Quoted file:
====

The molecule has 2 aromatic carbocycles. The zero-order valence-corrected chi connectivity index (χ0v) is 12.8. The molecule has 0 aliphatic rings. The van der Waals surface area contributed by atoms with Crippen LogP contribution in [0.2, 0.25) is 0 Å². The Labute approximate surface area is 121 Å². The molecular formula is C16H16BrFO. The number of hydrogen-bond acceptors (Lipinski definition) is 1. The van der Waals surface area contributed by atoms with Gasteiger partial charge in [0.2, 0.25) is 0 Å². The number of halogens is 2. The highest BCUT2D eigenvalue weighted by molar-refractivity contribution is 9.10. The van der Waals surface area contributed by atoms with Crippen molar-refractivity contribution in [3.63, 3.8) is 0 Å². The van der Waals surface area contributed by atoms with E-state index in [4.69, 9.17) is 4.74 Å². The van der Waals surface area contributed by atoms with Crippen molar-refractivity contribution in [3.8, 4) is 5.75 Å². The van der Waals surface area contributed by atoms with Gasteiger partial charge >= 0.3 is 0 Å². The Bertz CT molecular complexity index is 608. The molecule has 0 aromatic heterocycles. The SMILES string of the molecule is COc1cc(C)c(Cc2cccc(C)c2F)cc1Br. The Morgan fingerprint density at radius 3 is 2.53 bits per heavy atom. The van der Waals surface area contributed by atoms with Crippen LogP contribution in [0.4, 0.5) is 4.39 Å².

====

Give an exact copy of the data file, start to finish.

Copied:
The molecule has 2 aromatic carbocycles. The zero-order valence-corrected chi connectivity index (χ0v) is 12.8. The molecule has 0 aliphatic rings. The van der Waals surface area contributed by atoms with Crippen LogP contribution in [0.2, 0.25) is 0 Å². The Labute approximate surface area is 121 Å². The molecular formula is C16H16BrFO. The number of hydrogen-bond acceptors (Lipinski definition) is 1. The van der Waals surface area contributed by atoms with Gasteiger partial charge in [0.2, 0.25) is 0 Å². The number of halogens is 2. The highest BCUT2D eigenvalue weighted by molar-refractivity contribution is 9.10. The van der Waals surface area contributed by atoms with Crippen molar-refractivity contribution in [3.63, 3.8) is 0 Å². The van der Waals surface area contributed by atoms with E-state index in [4.69, 9.17) is 4.74 Å². The van der Waals surface area contributed by atoms with Crippen molar-refractivity contribution in [3.8, 4) is 5.75 Å². The van der Waals surface area contributed by atoms with Gasteiger partial charge >= 0.3 is 0 Å². The Bertz CT molecular complexity index is 608. The molecule has 0 aromatic heterocycles. The SMILES string of the molecule is COc1cc(C)c(Cc2cccc(C)c2F)cc1Br. The Morgan fingerprint density at radius 3 is 2.53 bits per heavy atom. The van der Waals surface area contributed by atoms with Crippen LogP contribution in [0.4, 0.5) is 4.39 Å².